A peculiarly Indian Premier League state of affairs prevailed in the country a few days ago, as the IT department, IRS, IB, ED, MoCA, and the rest of the alphabet went to work in right earnest. It was the day of the first semi-final. The structure propping it up might have been burning, but the IPL was strangely secure in its infallibility, the same unshakeable entitlement that members of the Indian elite walk about with.
In the SET Max studio, Shahid Kapoor laughed and promoted his film on the pre-match programme (a routine that no longer strikes viewers as odd). The news channels, hotly following the raids and investigations, abruptly switched to their sponsored game shows. Commentators we ought to be able to trust to bear a scrutinising gaze on the sport welcomed this because they felt people were being bombarded with far too much negativity and off-the-field news when the cricket was all that mattered.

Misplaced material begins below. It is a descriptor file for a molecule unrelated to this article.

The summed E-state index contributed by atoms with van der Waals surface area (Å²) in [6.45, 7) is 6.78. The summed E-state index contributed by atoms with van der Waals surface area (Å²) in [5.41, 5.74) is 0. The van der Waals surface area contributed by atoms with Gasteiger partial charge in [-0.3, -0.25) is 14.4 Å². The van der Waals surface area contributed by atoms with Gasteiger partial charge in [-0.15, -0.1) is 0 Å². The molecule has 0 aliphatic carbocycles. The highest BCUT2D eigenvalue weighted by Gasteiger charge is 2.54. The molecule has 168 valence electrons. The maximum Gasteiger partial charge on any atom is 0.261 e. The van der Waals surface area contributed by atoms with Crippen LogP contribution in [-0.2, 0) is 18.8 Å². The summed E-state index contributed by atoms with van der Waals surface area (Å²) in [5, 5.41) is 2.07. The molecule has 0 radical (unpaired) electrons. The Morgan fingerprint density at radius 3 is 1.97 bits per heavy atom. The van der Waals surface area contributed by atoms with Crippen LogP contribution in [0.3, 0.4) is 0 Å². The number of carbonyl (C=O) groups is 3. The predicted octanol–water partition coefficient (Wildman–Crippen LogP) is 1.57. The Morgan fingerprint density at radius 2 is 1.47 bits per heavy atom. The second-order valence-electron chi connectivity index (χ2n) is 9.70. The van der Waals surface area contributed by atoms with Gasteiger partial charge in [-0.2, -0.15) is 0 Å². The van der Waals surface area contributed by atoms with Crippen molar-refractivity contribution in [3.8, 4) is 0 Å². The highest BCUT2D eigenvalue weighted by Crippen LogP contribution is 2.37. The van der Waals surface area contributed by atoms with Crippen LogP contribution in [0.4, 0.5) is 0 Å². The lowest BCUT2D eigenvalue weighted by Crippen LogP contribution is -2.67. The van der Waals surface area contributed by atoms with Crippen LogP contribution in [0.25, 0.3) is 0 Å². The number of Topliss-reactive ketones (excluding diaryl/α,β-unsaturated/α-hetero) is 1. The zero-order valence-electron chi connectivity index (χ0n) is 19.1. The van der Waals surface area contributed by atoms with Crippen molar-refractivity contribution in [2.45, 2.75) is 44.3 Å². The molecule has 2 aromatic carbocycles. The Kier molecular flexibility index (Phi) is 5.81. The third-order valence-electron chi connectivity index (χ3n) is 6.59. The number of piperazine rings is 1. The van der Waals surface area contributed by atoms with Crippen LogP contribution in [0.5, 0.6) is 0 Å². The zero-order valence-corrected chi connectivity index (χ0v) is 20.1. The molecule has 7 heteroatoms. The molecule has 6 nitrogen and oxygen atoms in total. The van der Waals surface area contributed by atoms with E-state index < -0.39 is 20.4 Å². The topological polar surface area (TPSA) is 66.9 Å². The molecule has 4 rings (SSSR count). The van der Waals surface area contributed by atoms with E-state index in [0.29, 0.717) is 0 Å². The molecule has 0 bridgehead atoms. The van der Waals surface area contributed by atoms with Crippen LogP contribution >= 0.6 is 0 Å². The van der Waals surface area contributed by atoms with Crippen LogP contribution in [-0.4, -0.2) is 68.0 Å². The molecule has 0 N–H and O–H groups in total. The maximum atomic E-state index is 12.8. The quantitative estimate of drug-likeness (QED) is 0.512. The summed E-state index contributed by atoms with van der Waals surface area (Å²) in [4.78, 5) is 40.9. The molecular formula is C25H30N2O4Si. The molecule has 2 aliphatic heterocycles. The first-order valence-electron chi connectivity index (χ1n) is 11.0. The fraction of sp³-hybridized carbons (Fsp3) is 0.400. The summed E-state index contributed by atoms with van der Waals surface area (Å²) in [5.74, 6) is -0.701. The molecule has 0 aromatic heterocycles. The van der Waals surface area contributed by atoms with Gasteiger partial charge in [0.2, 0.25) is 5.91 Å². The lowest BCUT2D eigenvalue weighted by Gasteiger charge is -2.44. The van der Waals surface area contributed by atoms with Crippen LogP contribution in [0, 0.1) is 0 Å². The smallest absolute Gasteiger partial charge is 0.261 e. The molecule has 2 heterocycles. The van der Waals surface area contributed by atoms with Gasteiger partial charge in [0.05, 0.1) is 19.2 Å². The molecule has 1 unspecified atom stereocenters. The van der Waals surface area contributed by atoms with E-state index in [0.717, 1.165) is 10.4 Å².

They needn’t have worried, because the spectators didn’t really care about the controversies. If they had involved the Indian team rather than city franchises, there might have been public protests, stone-throwing at the Board of Control for Cricket in India’s office, the odd effigy burnt, some more disgust in everyday conversation.
But this was the IPL. And this was the real achievement of Lalit Modi and buddies. They had constructed a bubble in which rules didn’t matter, where commentators were incorporated into the PR machinery, and spectators, with an unquenchable appetite for glamour, thrown so much of it that they could take to the IPL the same suspension of disbelief they take to Bollywood films.
If everything about the IPL is particularly Indian, so is every aspect of the alleged corruption in it. Indians, especially those entertained, can therefore be sympathetic...